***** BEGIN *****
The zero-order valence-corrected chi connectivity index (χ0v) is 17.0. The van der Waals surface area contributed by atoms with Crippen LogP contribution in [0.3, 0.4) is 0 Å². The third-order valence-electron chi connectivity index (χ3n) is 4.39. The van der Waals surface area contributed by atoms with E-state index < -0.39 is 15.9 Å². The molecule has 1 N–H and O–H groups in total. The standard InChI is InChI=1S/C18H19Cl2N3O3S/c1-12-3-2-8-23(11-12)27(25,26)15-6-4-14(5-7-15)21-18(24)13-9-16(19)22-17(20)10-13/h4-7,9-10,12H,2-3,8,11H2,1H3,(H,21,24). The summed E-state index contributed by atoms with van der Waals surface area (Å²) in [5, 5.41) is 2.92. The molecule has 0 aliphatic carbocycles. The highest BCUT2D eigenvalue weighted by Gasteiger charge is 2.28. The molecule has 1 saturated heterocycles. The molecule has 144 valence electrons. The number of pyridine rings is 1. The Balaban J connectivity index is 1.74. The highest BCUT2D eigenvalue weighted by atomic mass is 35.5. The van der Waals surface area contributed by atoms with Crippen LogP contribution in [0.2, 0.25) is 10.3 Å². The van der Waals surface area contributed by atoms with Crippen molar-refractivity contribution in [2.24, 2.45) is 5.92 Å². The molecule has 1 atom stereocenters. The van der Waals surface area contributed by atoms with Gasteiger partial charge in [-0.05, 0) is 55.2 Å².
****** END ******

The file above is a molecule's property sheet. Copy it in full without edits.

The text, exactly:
The zero-order valence-corrected chi connectivity index (χ0v) is 17.0. The van der Waals surface area contributed by atoms with Crippen LogP contribution in [0.3, 0.4) is 0 Å². The third-order valence-electron chi connectivity index (χ3n) is 4.39. The van der Waals surface area contributed by atoms with E-state index < -0.39 is 15.9 Å². The molecule has 1 N–H and O–H groups in total. The standard InChI is InChI=1S/C18H19Cl2N3O3S/c1-12-3-2-8-23(11-12)27(25,26)15-6-4-14(5-7-15)21-18(24)13-9-16(19)22-17(20)10-13/h4-7,9-10,12H,2-3,8,11H2,1H3,(H,21,24). The summed E-state index contributed by atoms with van der Waals surface area (Å²) in [5, 5.41) is 2.92. The molecule has 0 aliphatic carbocycles. The highest BCUT2D eigenvalue weighted by Gasteiger charge is 2.28. The molecule has 1 saturated heterocycles. The molecule has 144 valence electrons. The number of pyridine rings is 1. The Balaban J connectivity index is 1.74. The highest BCUT2D eigenvalue weighted by atomic mass is 35.5. The van der Waals surface area contributed by atoms with Crippen LogP contribution in [0.2, 0.25) is 10.3 Å². The van der Waals surface area contributed by atoms with Crippen molar-refractivity contribution in [2.24, 2.45) is 5.92 Å². The molecule has 1 atom stereocenters. The van der Waals surface area contributed by atoms with Gasteiger partial charge in [-0.05, 0) is 55.2 Å².